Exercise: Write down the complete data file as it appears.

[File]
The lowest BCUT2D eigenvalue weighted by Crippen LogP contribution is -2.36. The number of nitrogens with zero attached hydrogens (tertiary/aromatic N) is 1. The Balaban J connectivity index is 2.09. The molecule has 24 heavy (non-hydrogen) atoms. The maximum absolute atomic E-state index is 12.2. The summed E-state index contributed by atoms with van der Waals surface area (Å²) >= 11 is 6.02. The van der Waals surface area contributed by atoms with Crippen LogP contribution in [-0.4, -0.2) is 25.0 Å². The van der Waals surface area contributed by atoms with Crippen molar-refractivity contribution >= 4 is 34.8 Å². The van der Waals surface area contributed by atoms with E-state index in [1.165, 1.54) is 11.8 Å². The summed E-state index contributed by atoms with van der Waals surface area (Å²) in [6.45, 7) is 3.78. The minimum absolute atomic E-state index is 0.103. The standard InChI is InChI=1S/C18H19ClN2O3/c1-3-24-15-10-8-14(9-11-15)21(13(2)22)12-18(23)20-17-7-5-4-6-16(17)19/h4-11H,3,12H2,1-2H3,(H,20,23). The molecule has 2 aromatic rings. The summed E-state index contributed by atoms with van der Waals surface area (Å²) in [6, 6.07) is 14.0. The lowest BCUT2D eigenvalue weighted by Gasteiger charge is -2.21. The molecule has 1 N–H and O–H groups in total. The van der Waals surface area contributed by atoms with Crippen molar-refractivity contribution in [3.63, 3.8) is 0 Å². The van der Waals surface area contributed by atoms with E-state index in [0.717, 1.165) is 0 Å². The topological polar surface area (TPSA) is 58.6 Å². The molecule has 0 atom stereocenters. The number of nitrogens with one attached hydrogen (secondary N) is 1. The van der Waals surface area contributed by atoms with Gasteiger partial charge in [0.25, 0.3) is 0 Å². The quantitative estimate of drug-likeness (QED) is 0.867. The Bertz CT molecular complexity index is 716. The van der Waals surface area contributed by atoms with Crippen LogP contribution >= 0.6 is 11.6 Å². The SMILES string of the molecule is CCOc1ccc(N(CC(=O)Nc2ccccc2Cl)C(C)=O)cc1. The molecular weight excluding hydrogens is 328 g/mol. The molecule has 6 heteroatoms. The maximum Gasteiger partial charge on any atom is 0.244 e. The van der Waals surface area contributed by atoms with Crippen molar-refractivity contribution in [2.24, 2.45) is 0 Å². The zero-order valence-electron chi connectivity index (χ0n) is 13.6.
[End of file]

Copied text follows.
The lowest BCUT2D eigenvalue weighted by Crippen LogP contribution is -2.36. The number of nitrogens with zero attached hydrogens (tertiary/aromatic N) is 1. The Balaban J connectivity index is 2.09. The molecule has 24 heavy (non-hydrogen) atoms. The maximum absolute atomic E-state index is 12.2. The summed E-state index contributed by atoms with van der Waals surface area (Å²) >= 11 is 6.02. The van der Waals surface area contributed by atoms with Crippen LogP contribution in [-0.4, -0.2) is 25.0 Å². The van der Waals surface area contributed by atoms with Crippen molar-refractivity contribution >= 4 is 34.8 Å². The van der Waals surface area contributed by atoms with E-state index in [1.165, 1.54) is 11.8 Å². The summed E-state index contributed by atoms with van der Waals surface area (Å²) in [6.45, 7) is 3.78. The minimum absolute atomic E-state index is 0.103. The standard InChI is InChI=1S/C18H19ClN2O3/c1-3-24-15-10-8-14(9-11-15)21(13(2)22)12-18(23)20-17-7-5-4-6-16(17)19/h4-11H,3,12H2,1-2H3,(H,20,23). The molecule has 2 aromatic rings. The summed E-state index contributed by atoms with van der Waals surface area (Å²) in [6, 6.07) is 14.0. The lowest BCUT2D eigenvalue weighted by Gasteiger charge is -2.21. The molecule has 1 N–H and O–H groups in total. The van der Waals surface area contributed by atoms with Crippen molar-refractivity contribution in [3.63, 3.8) is 0 Å². The van der Waals surface area contributed by atoms with E-state index in [0.717, 1.165) is 0 Å². The topological polar surface area (TPSA) is 58.6 Å². The molecule has 0 atom stereocenters. The number of nitrogens with one attached hydrogen (secondary N) is 1. The van der Waals surface area contributed by atoms with Gasteiger partial charge in [0.25, 0.3) is 0 Å². The quantitative estimate of drug-likeness (QED) is 0.867. The Bertz CT molecular complexity index is 716. The van der Waals surface area contributed by atoms with Crippen LogP contribution >= 0.6 is 11.6 Å². The SMILES string of the molecule is CCOc1ccc(N(CC(=O)Nc2ccccc2Cl)C(C)=O)cc1. The molecular weight excluding hydrogens is 328 g/mol. The molecule has 6 heteroatoms. The maximum Gasteiger partial charge on any atom is 0.244 e. The van der Waals surface area contributed by atoms with Crippen molar-refractivity contribution in [2.24, 2.45) is 0 Å². The zero-order valence-electron chi connectivity index (χ0n) is 13.6.